Alabama Just Made It Legal to Turn Away Gay Adoptive Parents

A bill that legalizes discriminationáagainst gay adoptive parents on the grounds ofáreligious affiliation has been signed into law in Alabama, sparking outcryáover theárecent influx of license to discriminate bills.

Last week GovernoráKay Ivey signed the law, known as theáAlabama Child Placing Agency Inclusion Act, claimingáthat it intends toáensure the integrity of religious protections:

The elected legislature of this state overwhelmingly approved House Bill 24. Having served as President of the Senate for more than six years, I appreciate the work of the legislature, and I agree with it on the importance of protecting religious liberty in Alabama. I ultimately signed House Bill 24 because it ensures hundreds of children can continue to find ‘forever homes’ through religiously-affiliated adoption agencies. This bill is not about discrimination, but instead protects the ability of religious agencies to place vulnerable children in a permanent home.

The legislation, which sailed through the state legislature with nearly unanimous support from the controlling Republican majority, would prohibit the state from refusing to license or taking adverse action against a child adoption agency if that agency declines to “provide, facilitate, or refer for a placement in a manner that conflicts with, or under circumstances that conflict with, the sincerely held religious beliefs of the child placing agency.”

That means that the state cannot launch any civilárights claims, or other legal actionáagainst a discriminating agency.

It’s important to highlight that the legislation does not apply to state or federally funded agencies, so only those religious outfits that provide adoption services will be able to use this exemption. However, given that such agencies enjoy significant tax breaks for their status — and make up aboutáone third of the adoption services in the state — that is still a significant proportion of available agencies.

What’s more, most adoption services go through state agencies — but there is a catch.

The state uses the term “marriage” to confer joint adoption rights. However, since same-gender marriage was legalized in 2015, some counties have ceased from distributing marriage licenses altogether in order to avoid serving LGBTácouples. That’s left some couples having to travel for miles to get a marriage license.

A similar problem could now befall prospective parents who may only have access to religiously-affiliated agencies in their area. It’s also important to rememberáthat this law is seeking a remedy for a problem that doesn’t exist in Alabama.

There is no evidence of any adoption agency in Alabama actually being “forced” to place a child against its religious conviction. The lawmakers behind the bill cite incidents in places like Colorado, where they contend religious adoption agencies were forced to close their doors because of equality laws. This is disingenuous, however.

The main incident in question occurred whenáCatholic Charities in Illinois refused to comply with state same-gender marriage laws and nondiscrimination laws, using its status as a major adoption agency to try to carve out a loophole in equality law. The courtsárepeatedly blocked Catholic Charities from doing so, and thus, the groupádecided to withdraw its services rather than serve all married couples.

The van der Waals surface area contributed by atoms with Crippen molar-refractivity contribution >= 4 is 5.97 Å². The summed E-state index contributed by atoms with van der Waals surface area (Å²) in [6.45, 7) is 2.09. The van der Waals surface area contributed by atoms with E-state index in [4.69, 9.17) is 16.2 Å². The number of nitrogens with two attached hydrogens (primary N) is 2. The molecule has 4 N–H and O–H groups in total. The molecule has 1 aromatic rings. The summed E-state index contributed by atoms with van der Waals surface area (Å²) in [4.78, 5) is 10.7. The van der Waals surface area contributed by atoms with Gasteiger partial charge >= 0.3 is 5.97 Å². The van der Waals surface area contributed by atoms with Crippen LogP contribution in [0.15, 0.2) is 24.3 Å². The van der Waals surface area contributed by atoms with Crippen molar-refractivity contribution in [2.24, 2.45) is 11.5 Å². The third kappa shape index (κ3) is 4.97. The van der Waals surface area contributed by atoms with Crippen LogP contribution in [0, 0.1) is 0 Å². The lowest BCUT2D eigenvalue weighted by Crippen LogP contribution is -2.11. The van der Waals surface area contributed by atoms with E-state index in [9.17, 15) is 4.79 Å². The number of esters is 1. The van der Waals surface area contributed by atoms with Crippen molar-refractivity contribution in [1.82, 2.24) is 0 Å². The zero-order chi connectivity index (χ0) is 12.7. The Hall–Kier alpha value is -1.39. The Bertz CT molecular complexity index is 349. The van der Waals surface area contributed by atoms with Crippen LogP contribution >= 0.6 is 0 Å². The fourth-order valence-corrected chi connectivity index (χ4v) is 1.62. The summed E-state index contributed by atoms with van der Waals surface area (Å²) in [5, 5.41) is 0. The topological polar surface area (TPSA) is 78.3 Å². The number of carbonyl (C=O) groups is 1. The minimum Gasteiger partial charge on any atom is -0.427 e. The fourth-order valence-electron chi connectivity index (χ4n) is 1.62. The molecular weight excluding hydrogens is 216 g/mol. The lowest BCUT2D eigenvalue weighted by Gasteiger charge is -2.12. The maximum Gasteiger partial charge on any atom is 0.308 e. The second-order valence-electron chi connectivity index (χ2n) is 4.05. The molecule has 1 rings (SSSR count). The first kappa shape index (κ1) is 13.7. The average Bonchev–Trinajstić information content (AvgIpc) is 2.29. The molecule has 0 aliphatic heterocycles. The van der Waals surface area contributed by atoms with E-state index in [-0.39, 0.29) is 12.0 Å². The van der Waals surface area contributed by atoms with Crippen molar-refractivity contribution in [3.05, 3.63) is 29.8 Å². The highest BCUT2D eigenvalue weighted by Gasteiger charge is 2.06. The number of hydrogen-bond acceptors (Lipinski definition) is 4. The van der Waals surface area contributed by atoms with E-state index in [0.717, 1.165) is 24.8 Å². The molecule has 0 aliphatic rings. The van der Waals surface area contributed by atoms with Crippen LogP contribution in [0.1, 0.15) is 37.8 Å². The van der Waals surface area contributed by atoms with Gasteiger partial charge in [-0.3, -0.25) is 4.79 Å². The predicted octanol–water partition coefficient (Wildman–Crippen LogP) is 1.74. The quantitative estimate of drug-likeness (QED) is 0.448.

To put it another way, the agency refused to keep helping children because it couldn’t solely serve heterosexual married couples.

Similar laws are on the books in states likeáSouth Dakota, Michigan, North Dakota and Virginia, though it’s unclear how often they are enforced.

Given that marriage is used to confer parental rights, a number of states have attempted to keep hold of their discriminatory attitudes and block same-gender couples from adopting. Clearly, thisáharms the dignity of the couples involved and renders them as second-class citizens. But proving that there has been unconstitutional discrimination has becomeámore difficult as the political right develops more sophisticated strategies inárendering religious license to discriminate bills.

We’ve seen this kind of approach before.áA roughly analogous “creep” of permissible discrimination occurred as states have sought to chip away at abortion rights, too. By bolsteringáreligious rights to refrain from providing services, while tightening regulations and cutting off funding sources, the conservative right has been able to effectively cut off access.

It would not be quite as simple to do soáin the case of same-gender parent adoption rights, but it is undeniable that thisáis a clear attempt to refuse services to minority groups, while restricting services that are still available to them.

What’s doubly disturbing is that the right is once again prepared to use children as pawns in its culture war. With Texas reportedly considering similar legislation, this may not be the last we hear ofáthis sortáof attack on same-gender parents.

Photo credit: Thinkstock.


Philippa P
Philippa Powers16 days ago


Leanne K
Leanne Kabout a month ago

Lets return to the days of 'just lie'..

Leanne K
Leanne Kabout a month ago

Sure, great parents are lining up! How utterly ridiculous!

Fred C
Fred C1 months ago

Shame on Governor Kay Ivey. Discrimination should not be legalized, period.

Carl R
Carl R1 months ago


Karen H
Karen H1 months ago

Their thinking is, "We'd rather see these kids in orphanages or foster care than in a loving home."

Freya H
Freya H1 months ago

Every time I visit Alabama, I feel as though I need to set my watch back at least 50 years.

Sabrina D
Sabrina D2 months ago

Absolutely true Joan E.

Joan E
Joan E2 months ago

Too many mean, prejudiced, authoritarian people who spend all their time ruining life for other people.

Carl R
Carl R2 months ago